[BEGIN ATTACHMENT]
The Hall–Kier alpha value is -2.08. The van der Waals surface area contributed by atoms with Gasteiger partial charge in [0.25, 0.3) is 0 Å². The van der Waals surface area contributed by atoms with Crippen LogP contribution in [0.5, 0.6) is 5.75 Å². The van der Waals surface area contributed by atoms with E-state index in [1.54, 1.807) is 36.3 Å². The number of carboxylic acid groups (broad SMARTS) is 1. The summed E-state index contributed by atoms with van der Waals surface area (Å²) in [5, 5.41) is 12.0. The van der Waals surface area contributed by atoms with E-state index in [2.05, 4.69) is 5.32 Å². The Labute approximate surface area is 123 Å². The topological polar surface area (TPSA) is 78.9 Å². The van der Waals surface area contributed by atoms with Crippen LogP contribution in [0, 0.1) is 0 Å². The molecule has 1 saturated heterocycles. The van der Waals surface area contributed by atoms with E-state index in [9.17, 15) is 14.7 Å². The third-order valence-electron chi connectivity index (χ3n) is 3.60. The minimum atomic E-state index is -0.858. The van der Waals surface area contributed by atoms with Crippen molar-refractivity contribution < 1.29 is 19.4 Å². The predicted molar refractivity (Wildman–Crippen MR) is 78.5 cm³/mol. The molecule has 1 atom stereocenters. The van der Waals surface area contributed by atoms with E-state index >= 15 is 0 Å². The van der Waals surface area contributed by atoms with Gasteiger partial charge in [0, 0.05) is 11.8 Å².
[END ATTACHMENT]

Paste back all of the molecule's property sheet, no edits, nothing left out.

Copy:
The Hall–Kier alpha value is -2.08. The van der Waals surface area contributed by atoms with Gasteiger partial charge in [0.25, 0.3) is 0 Å². The van der Waals surface area contributed by atoms with Crippen LogP contribution in [0.5, 0.6) is 5.75 Å². The van der Waals surface area contributed by atoms with E-state index in [1.54, 1.807) is 36.3 Å². The number of carboxylic acid groups (broad SMARTS) is 1. The summed E-state index contributed by atoms with van der Waals surface area (Å²) in [5, 5.41) is 12.0. The van der Waals surface area contributed by atoms with E-state index in [2.05, 4.69) is 5.32 Å². The Labute approximate surface area is 123 Å². The topological polar surface area (TPSA) is 78.9 Å². The van der Waals surface area contributed by atoms with Crippen LogP contribution in [0, 0.1) is 0 Å². The molecule has 1 saturated heterocycles. The van der Waals surface area contributed by atoms with E-state index in [9.17, 15) is 14.7 Å². The third-order valence-electron chi connectivity index (χ3n) is 3.60. The minimum atomic E-state index is -0.858. The van der Waals surface area contributed by atoms with Crippen molar-refractivity contribution < 1.29 is 19.4 Å². The predicted molar refractivity (Wildman–Crippen MR) is 78.5 cm³/mol. The molecule has 1 atom stereocenters. The van der Waals surface area contributed by atoms with E-state index >= 15 is 0 Å². The van der Waals surface area contributed by atoms with Gasteiger partial charge in [0, 0.05) is 11.8 Å².